The 2014 referendum in Scotland, which brought victory for the unionists, was characterised by a high level of involvement of religious organisations in the campaign. Although the Churches chose to be neutral on the referendum dilemma, this was explained by prevailing attitudes among clergy, who objected Scottish independence. In this article, analysing the stance of the Church of Scotland, Roman Catholic Church, Episcopal Church of Scotland, and Free Church of Scotland, I argue that the chosen path of neutrality played more in favour of unionists. The Churches’ influence on the referendum’s outcome was far beyond statistical errors, and had Churches publicly supported independence, it would have been likely that Edinburgh would now be negotiating the terms of “divorce” with London.
This article examines how Christian churches have contributed to the European Union immigration and asylum policy. It briefly discusses the main developments of the EU policy in the area of migration and asylum, and then explains why issues of migration are important to the churches (particularly that these issues are closely connected with the Biblical call to take care of a stranger). The article identifies the main Christian organisations, which work in the area of migration and asylum at the EU level, as well as their areas of specific contribution. It is found out that the strategy, used by Christian organisations, is similar to that of other non-governmental organisations, but it also bears the impact of their specific status and ‘family links’ with churches. Overall, it is sometimes difficult to separate the influence of Christian organisations from the influence of their secular counterparts working in the area of migration and asylum. However, the importance of Christian organisations is particularly noticeable in the area of monitoring and assessment, even to an extent that Christian organisations can be regarded as more important than secular ones.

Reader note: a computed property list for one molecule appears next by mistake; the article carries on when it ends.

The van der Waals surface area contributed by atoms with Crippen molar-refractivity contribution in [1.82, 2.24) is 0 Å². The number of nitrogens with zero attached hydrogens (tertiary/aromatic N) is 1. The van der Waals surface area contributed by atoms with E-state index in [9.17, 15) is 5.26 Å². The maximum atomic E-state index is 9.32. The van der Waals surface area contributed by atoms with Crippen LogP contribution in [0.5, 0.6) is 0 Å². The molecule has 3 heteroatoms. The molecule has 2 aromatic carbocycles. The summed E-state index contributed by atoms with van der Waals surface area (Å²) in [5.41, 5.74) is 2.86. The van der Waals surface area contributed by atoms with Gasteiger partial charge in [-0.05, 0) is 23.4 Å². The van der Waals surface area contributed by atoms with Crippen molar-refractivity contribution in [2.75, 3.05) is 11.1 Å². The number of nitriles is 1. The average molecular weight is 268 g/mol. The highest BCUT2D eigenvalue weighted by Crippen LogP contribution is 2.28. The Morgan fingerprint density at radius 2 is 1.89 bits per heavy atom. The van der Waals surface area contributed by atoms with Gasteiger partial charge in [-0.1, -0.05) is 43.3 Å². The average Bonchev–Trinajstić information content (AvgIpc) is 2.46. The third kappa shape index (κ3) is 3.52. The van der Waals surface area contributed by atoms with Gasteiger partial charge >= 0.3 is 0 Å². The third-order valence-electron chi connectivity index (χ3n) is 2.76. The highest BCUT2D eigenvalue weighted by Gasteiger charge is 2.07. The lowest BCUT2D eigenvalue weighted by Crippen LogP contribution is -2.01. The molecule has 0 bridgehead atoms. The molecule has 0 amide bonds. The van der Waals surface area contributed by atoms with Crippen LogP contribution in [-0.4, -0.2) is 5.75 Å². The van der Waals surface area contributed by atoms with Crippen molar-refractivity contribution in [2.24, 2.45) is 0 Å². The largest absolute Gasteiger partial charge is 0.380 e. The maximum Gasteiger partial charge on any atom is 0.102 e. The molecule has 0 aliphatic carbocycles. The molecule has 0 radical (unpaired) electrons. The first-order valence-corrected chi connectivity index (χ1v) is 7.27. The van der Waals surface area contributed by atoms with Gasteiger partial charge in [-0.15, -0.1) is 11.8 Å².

Based on extensive fieldwork across Belarus, this article analyses an ongoing discussion within the Belarusian Orthodox Church (BOC) regarding various issues that are key in assessing the country’s identity politics and politico-ideological developments. Since the independence of Belarus in 1991, the Church has continuously played an important public and societal function. A special agreement, signed between the Church and Belarusian Government in 2003, has fostered Church cooperation with various governmental institutions, including educational establishments. Discussing the contribution of the BOC to the construction of a distinct Belarusian national identity, we will address the national language, relationships with the state, foreign policy orientation and the Church’s autocephaly. The empirical part of this study is based on seventeen in-depth interviews with clergymen and laypeople from the BOC. Our study shows that Church representatives have not hesitated to develop their profound perspectives on the important issues of identity politics and the relationships of the BOC and state, and these perspectives were often reflective of wider debates within Belarusian intellectual circles.